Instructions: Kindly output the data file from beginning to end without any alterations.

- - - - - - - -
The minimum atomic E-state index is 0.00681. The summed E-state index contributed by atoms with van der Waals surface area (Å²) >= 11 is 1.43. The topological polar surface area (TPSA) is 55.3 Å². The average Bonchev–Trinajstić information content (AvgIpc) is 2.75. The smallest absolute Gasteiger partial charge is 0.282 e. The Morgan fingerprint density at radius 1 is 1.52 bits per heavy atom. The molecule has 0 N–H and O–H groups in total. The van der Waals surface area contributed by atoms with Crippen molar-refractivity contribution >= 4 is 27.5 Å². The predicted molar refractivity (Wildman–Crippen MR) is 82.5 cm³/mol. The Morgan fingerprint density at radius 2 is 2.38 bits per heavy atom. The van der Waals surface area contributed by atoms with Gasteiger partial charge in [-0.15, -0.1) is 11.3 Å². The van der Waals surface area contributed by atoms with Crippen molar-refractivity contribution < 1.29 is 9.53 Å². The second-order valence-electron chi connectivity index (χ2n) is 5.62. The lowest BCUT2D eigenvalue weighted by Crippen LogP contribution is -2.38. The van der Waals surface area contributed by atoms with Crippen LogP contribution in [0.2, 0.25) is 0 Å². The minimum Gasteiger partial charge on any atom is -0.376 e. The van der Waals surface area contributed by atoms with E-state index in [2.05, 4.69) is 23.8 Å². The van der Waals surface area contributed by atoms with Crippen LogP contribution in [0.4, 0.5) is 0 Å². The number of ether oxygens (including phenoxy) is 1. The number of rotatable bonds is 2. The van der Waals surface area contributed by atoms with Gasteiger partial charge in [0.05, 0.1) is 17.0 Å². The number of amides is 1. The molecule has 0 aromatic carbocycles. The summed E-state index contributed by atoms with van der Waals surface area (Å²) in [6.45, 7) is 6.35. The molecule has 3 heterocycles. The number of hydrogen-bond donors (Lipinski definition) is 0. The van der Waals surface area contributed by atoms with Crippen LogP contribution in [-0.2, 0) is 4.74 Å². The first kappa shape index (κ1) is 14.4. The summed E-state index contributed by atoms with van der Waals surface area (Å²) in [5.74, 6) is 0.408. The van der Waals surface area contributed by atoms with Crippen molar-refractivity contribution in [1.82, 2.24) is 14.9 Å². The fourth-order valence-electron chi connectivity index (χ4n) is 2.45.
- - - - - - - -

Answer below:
The minimum atomic E-state index is 0.00681. The summed E-state index contributed by atoms with van der Waals surface area (Å²) >= 11 is 1.43. The topological polar surface area (TPSA) is 55.3 Å². The average Bonchev–Trinajstić information content (AvgIpc) is 2.75. The smallest absolute Gasteiger partial charge is 0.282 e. The Morgan fingerprint density at radius 1 is 1.52 bits per heavy atom. The molecule has 0 N–H and O–H groups in total. The van der Waals surface area contributed by atoms with Crippen molar-refractivity contribution >= 4 is 27.5 Å². The predicted molar refractivity (Wildman–Crippen MR) is 82.5 cm³/mol. The Morgan fingerprint density at radius 2 is 2.38 bits per heavy atom. The van der Waals surface area contributed by atoms with Gasteiger partial charge in [-0.15, -0.1) is 11.3 Å². The van der Waals surface area contributed by atoms with Crippen molar-refractivity contribution < 1.29 is 9.53 Å². The second-order valence-electron chi connectivity index (χ2n) is 5.62. The lowest BCUT2D eigenvalue weighted by Crippen LogP contribution is -2.38. The van der Waals surface area contributed by atoms with Crippen LogP contribution in [0.2, 0.25) is 0 Å². The minimum Gasteiger partial charge on any atom is -0.376 e. The van der Waals surface area contributed by atoms with E-state index in [2.05, 4.69) is 23.8 Å². The van der Waals surface area contributed by atoms with Crippen LogP contribution in [0.4, 0.5) is 0 Å². The number of ether oxygens (including phenoxy) is 1. The number of rotatable bonds is 2. The van der Waals surface area contributed by atoms with Gasteiger partial charge in [0.05, 0.1) is 17.0 Å². The number of amides is 1. The molecule has 0 aromatic carbocycles. The summed E-state index contributed by atoms with van der Waals surface area (Å²) in [6.45, 7) is 6.35. The molecule has 3 heterocycles. The number of hydrogen-bond donors (Lipinski definition) is 0. The van der Waals surface area contributed by atoms with Crippen LogP contribution in [-0.2, 0) is 4.74 Å². The first kappa shape index (κ1) is 14.4. The summed E-state index contributed by atoms with van der Waals surface area (Å²) in [5.74, 6) is 0.408. The van der Waals surface area contributed by atoms with Crippen molar-refractivity contribution in [1.82, 2.24) is 14.9 Å². The fourth-order valence-electron chi connectivity index (χ4n) is 2.45.